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The Review
The Review Issue 215

The Review Issue 215

For every issue of The Review we will be publishing the articles here in the Knowledge and Resources section of our website as well as the pdf of the printed version.

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Good Practice Guide
Resolution’s Good Practice Guides

Resolution’s Good Practice Guides

As part of Resolution's Code of Practice members are asked to use the Good Practice Guides as part of their day to day work. These represent Resolution's core value and are designed to offer knowledge and guidance to our members.

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The Review

Perspectives from members who have a disability

The EDI Committee is working hard on a number of projects. These cast a spotlight on various aspects of EDI: the privileges that many of us as members have, as well as the additional challenges that many others of us have to manage, at times battle with, and at other times are able to celebrate. These additional challenges and privileges of course reflect those of the general public - our clients that we all do our best to assist in our professional lives.

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Practice Support

Developments in Dispute Resolution and Collaborative Practice

Family practice is changing now more rapidly than it ever has done before. Just imagine prior to March last year when the vast majority of court hearings were face-to-face, when online mediation and collaborative practice was rare, and the Family Mediation Council would not allow mediators to conduct mediation information and assessment meetings by Skype or Zoom, save in the most exceptional circumstances.

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The Review

The Review Issue 212

With the outbreak of Covid-19 many of you will not be at your offices to receive your printed copy of The Review but help is at hand. For every issue we will be publishing the articles here in the Knowledge and Resources section of our website as well as the pdf of the printed version.

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The Review

Spotlight on wellbeing

A key theme of this year’s Resolution National Conference was wellbeing. We are all currently well aware of the additional strain that family lawyers are under at the moment due to increased workloads, juggling working from home with the office, and managing and working with our clients in these difficult and unprecedented times.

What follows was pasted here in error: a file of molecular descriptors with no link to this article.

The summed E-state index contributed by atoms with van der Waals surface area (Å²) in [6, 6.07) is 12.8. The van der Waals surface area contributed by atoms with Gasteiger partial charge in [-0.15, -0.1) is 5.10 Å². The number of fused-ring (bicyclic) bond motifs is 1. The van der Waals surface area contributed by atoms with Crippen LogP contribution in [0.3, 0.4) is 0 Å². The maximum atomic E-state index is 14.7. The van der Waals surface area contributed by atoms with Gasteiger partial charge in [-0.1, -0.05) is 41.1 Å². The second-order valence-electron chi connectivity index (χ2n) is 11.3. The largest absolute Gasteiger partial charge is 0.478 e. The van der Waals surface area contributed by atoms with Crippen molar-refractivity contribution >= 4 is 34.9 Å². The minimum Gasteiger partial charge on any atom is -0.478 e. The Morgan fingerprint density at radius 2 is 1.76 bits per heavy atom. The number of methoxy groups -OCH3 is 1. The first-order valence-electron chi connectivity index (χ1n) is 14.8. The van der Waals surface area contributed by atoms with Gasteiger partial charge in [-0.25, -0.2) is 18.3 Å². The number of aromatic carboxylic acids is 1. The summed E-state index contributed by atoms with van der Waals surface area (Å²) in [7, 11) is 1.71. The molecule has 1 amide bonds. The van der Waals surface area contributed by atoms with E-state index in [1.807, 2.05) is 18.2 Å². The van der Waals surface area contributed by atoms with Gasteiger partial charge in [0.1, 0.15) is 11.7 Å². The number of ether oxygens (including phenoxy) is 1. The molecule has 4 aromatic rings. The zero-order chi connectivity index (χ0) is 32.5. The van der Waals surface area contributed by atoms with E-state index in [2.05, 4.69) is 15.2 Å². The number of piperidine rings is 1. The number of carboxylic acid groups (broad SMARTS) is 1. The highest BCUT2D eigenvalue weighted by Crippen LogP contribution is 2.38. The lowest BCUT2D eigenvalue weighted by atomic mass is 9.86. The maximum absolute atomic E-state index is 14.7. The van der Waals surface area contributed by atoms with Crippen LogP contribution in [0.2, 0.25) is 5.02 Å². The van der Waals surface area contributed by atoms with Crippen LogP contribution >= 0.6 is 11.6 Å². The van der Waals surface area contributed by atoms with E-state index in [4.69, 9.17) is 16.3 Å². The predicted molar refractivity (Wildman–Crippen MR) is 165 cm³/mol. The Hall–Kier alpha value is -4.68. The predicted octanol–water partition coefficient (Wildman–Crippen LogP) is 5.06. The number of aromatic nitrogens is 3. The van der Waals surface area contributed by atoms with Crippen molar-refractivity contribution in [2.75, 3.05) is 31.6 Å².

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The Review

Workplace trauma

“Trauma does not just happen to other people - it happens to us, our friends and family and our neighbours. While humans are an extremely resilient species, able to rebound from relentless wars, family violence and man-made disasters, experiences like these inevitably leave traces: on our minds, our emotions and even our biology and immune systems. This matters not just to those who are directly affected, but to the people around them.”

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The Review

Team work makes the collaborative dream work!

I was delighted to have been able to attend so many great sessions during the week of Resolution’s National Conference this year. As an enthusiastic collaborative practitioner and arbitrator, I was keen to sign up to the session on the new collaborative participation agreement, hosted by Angela Lake-Carroll and Adele Ballantyne.

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The Review

The role of the lawyer in the mediation process

As family lawyers, we are used to referring parties to mediation, but it is rare for us to have insight into what actually goes on at those sessions and the importance of the conversations that take place there. Mary Raymont and Margaret Kelly-Edwards took the participants of this workshop, “The role of the lawyer in the mediation process”, swiftly into the world of role play, only too familiar to those who are qualified as mediators.

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The Review

The Family Solutions Initiative

Every now and again there are moments in our journey as family lawyers which give pause and inspire us to re-examine the well-trodden path we have become so familiar with. As Resolution members, we are all well-versed in the range of non-court processes available to separating families (never more beautifully summarised than in Angela Lake-Carroll’s “Staircase of Opportunities”) and we no doubt endeavour to provide an early steer to our clients on the options which may be best suited to their circumstances.

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The Review

Improving the effectiveness of FDRs

Family lawyers are always avidly aware that a successful FDR hearing, or at the very least a clear indication, can make or break a case. The indications are important to move the matter forward and limit unnecessary expenditure, but also to guide both the client and the practitioner as to the likely interpretation of the court regarding the issues in dispute.

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